Come Join us in the Cloud

Richard Utz, Chair
Literature, Media, and Communication

Richard5_editThe School of Literature, Media, and Communication (LMC) is quite unlike most traditional teaching units in the liberal arts and humanities. Most importantly, it is not organized according to the regular confines of academic disciplines that have dominated how groups of scholars and teachers define and congregate since the late nineteenth century. Thus, while “English” was among the six foundational departments when Georgia Tech was founded in 1888, faculty in our English Department recognized the signs of the times in the early 1990s and reoriented and renamed the unit to critically accompany and even shape the quickly evolving future of academic education. The result of this reorientation, and the realization that complex social questions cannot be solved by any one academic discipline in isolation, is a School that features faculty with specializations in Biomedicine, Communication, Composition, Creative Writing, Critical Race Studies, Cultural Studies, Digital Media, Digital Humanities, Film, Literature, Law, Performance Studies, Science Fiction, Video, and many more. All that still suggests the “English” beginnings of our unit are the curricular offerings of “ENGL 1101” and “ENGL 1102,” a course sequence which satisfies the Georgia Board of Regents requirement for composition. However, even these courses, just like LMC’s organizational and curricular make-up, bear only a faint resemblance to conventional academic introductions to writing and communication. They offer elements of the kinds of Written, Oral, Visual, Electronic, and Nonverbal (WOVEN) communication with which students are expected to be conversant now and in the future.

Similarly, our two undergraduate majors, both Bachelor of Science degrees, are deeply interdisciplinary and encourage students to be “critical makers” interested in both evaluating AND producing the media (texts, images, games, video, objects, etc.) with which they engage. Our Literature, Media, and Communication (LMC) major allows students to focus on one of six threads from an exciting interdisciplinary banquet of courses: Communication; Literature; Media; Social Justice Studies; Interaction Design; and Science, Technology, and Culture. Our Computational Media (CM) major, which we offer in collaboration with the College of Computing, allows students to select one thread from LMC and one from Computer Science to forge a similarly interconnected experience. CM students may concentrate on Intelligence and Film, Performance, and Media, People and Game Studies, Media and Interaction Design and Experimental Media, to name only a few. Finally, at the graduate level, we provide nationally renowned M.S. and Ph.D. programs in Digital Media which comprise the areas of Arts & Entertainment, Civic Media, and Creativity & Knowledge.

From a distance, of course, LMC resembles somewhat the description you will see if you search for our School acronym on Wikipedia. There, you will find that LMC stands for a nearby “irregular type galaxy,” the “Large Magellanic Cloud,” a “faint ‘cloud’ in the night sky of the southern hemisphere,” “undergoing vigorous star formation activity.” We are indeed “irregular” in that we consciously and joyfully (re)combine and (re)connect what academic specialism has separated over the last 150 years so that our work may have an impact inside and outside the ivory tower. Our “vigorous star formation” includes faculty who garner major grants with the National Science Foundation, the National Endowment for the Humanities, and the Bill and Melinda Gates Foundation, and who disseminate their research in renowned academic publications as well as discuss it publicly on the Colbert Report and MSNBC’s Melissa Harris Perry show, in The Atlantic, the Chronicle of Higher Education, Inside Higher Ed, and And did I mention that LMC faculty, in addition to national and international recognition, are recent recipients of the Georgia Board of Regents Teaching Excellence Award, the Governor’s Award in the Arts and Humanities, and the Georgia Writers Association’s Author of the Year Award?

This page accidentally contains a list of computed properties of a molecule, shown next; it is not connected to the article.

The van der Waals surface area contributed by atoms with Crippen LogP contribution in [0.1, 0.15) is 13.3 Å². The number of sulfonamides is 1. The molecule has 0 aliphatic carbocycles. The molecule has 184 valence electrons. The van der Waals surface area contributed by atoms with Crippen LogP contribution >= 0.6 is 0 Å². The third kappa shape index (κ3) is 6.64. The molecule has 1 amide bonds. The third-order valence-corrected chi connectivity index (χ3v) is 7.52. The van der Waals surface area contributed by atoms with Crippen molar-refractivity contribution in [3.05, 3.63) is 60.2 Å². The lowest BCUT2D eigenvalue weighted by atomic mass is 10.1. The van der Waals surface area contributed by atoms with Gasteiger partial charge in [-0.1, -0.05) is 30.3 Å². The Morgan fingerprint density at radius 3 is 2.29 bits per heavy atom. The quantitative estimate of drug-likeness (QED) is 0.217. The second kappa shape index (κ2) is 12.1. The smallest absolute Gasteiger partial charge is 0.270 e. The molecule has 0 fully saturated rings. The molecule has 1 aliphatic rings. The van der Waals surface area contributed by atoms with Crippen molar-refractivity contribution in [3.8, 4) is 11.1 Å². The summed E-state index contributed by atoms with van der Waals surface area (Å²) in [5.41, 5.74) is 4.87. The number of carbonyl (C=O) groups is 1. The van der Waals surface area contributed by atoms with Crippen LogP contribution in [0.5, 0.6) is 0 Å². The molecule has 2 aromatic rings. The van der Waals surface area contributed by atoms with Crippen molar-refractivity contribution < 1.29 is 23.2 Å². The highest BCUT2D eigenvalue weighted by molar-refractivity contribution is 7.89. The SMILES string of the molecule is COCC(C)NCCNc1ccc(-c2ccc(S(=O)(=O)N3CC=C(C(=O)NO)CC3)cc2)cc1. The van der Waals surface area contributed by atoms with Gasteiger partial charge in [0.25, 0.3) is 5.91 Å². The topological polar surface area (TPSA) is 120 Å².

And where have our “star” graduates gone in recent years? At the undergraduate level, their innovative and wide ranging educational experience lands them positions with the Woodruff Arts Center, Turner Classic Movies, the College of William and Mary, Make-A-Wish Georgia,, Graphic Dimensions, Asset Marketing, Huron Consulting, Salesfusion, Electronic Arts, Microsoft, Boeing, AT&T, IBM, General Motors, Google, ThoughtWorks, and Sapient Nitro; at the graduate level, they move on to positions at the University of Georgia, Rensselaer Polytechnic, New York University, or are hired by Nokia, Walt Disney Imagineering, Google, and Turner Broadcasting.

Because our numerous achievements are not always visible in a traditional academic culture still based on segregated disciplines, we thought we should make more transparent what is happening in our fascinating “irregular galaxy.” Each of the stories in this volume grants insight into what awaits you, should you choose to join us as student, faculty, staff, or visitor. However, while each of the stories can offer only one “slice” of LMC’s activities, reading the entire volume reveals the mission that unites us in spite (or perhaps because) of the diverse nature of our backgrounds, experiences, and specializations: We strive to provide interdisciplinary humanistic perspectives in an increasingly technological world.

Please get in touch if you wish to learn more about how we work at the intersection between science/technology and the humanities/social sciences. Come join us in our very own “cloud.”

Richard Utz
Chair & Professor

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